Admittedly, I have more questions than answers plus I really want to spend my time working on my book but I think it would only require 3-5 people, off-line of course, to come up with something. One person to coordinate and "herd the cats" would be necessary, an editor and 2-4 assistant editors if you will. Does this "speak" to anyone?

Bill Welch


contact info or email address for Thornton Waite

Larry Sexton
 

Does anyone have contact information or an email address for Thornton Waite
in Idaho Falls, Idaho?



Larry Sexton


the images section of the San Francisco Public Library

Claus Schlund \(HGM\)
 

Hi List Members,

As one might expect, searching "railroad" in the images section of the San Francisco Public Library web site (www.spfl.org) turns up a lot of images of streetcars and cable cars. But there are some true railroad shots, and a few have steam era freight cars.

Two that I liked...

Nice shot showing some AT&SF cars in background - are these called 'panel side boxcars'?
http://webbie1.sfpl.org/multimedia/sfphotos/AAD-4982.jpg

Is this end shot showing car WP 914??? Resolution could have been set a little higher...
http://webbie1.sfpl.org/multimedia/sfphotos/AAC-8270.jpg

Enjoy - Claus Schlund


Combo Door Box Cars

mici256751
 

During the early-mid 50's some 40' combo door boxcars, as represented bu Accurail's 3800-series, began to appear on Western/Northwestern Roads.

What was the purpose of providing a boxcar with both a plug door and a sliding door? As the GN and NP seemed to be proponents of this configuration, I would speculate that this had something to do with lumber shipments, but I have never been able to verify this. Did any Eastern roads own such cars?

Jim Kubanick
Morgantown WV


A Glossary or Lexicon of Terms related to Freight Cars

Bill Welch
 

I realize I may be opening a BIG can of worms with the issue I am about to broach, but on the other hand, perhaps others have wondered about the same thing. The issue seems more pregnant as I continue to write text and captions for the book I am working on.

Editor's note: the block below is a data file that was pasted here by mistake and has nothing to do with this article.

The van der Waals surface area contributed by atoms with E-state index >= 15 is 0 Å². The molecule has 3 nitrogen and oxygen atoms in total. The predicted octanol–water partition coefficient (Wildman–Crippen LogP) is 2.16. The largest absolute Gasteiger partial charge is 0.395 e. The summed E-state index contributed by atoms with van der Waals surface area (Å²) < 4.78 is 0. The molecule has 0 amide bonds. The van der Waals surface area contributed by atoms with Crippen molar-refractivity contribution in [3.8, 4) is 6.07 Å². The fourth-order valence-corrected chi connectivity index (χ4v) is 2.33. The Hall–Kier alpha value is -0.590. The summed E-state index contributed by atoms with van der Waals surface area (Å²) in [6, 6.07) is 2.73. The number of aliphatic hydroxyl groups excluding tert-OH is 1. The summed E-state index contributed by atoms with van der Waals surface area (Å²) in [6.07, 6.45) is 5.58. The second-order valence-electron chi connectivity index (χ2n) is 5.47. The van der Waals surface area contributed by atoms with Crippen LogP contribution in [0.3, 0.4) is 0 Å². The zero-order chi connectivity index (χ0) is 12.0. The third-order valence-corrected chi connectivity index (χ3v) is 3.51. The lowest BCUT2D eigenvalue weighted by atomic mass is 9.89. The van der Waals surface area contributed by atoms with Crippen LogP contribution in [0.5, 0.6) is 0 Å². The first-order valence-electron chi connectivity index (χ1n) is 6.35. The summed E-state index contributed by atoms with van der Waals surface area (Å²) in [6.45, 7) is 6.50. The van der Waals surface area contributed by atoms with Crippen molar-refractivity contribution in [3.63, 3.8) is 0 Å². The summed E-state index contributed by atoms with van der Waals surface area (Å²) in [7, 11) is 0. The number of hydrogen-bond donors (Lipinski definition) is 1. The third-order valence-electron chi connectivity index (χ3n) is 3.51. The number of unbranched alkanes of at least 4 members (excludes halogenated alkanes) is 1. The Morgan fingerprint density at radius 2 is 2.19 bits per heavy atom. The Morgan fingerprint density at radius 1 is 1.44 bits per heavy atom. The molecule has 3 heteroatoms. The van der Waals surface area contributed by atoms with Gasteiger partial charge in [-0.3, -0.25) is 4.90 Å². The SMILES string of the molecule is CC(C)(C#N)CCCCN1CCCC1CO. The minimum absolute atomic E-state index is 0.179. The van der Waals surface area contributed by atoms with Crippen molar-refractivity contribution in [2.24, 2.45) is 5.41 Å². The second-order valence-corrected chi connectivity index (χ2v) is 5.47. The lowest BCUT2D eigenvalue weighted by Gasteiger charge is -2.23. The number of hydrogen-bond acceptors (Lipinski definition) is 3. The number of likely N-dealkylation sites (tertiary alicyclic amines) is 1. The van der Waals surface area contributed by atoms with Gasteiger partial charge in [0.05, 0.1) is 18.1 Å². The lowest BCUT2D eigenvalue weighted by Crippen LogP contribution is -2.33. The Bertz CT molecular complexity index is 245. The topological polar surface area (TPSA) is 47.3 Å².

Should it be "fishbelly" or "fish belly" or "fish-belly?" Should it be "sidesill" or "side sill" or "side-sill?" I could go on. Is a "hatch" the opening or the appliance that covers the opening?

Maybe everyone else knows the answers and I am only the one too often in the dark but I sincerely doubt it.

My question then is there a comprehensive resource already in existence that we can easily access to clarify our questions about terminology, and if not, are we a group of people that might be willing to trust the results if an informal editorial board somehow came forward to develop a Glossary/Dictionary/Lexicon/Manual of Style--call it what we may--that could serve as a reliable reference? Granted people might disagree, but on the other hand, and I am not going to put them on the spot by naming them, there are people on this list that are very familiar with the terms we commonly use that could do this easily, and with great authority. Of course if people want to avoid using what is agreed upon, they are free to do so, but many of us I think would find such a resource invaluable and would use it.

Admittedly, I have more questions than answers plus I really want to spend my time working on my book but I think it would only require 3-5 people, off-line of course, to come up with something. One person to coordinate and "herd the cats" would be necessary, an editor and 2-4 assistant editors if you will. Does this "speak" to anyone?

Bill Welch


Re: 70-Ton Barber S-2 plain journal trucks by Red Caboose

granpa92@...
 

Andy,

Is there some way you could provide some pictures of the truck you are
offering?

Thanks,

Larry Platt

-----Original Message-----
From: Andy Carlson <midcentury@sbcglobal.net>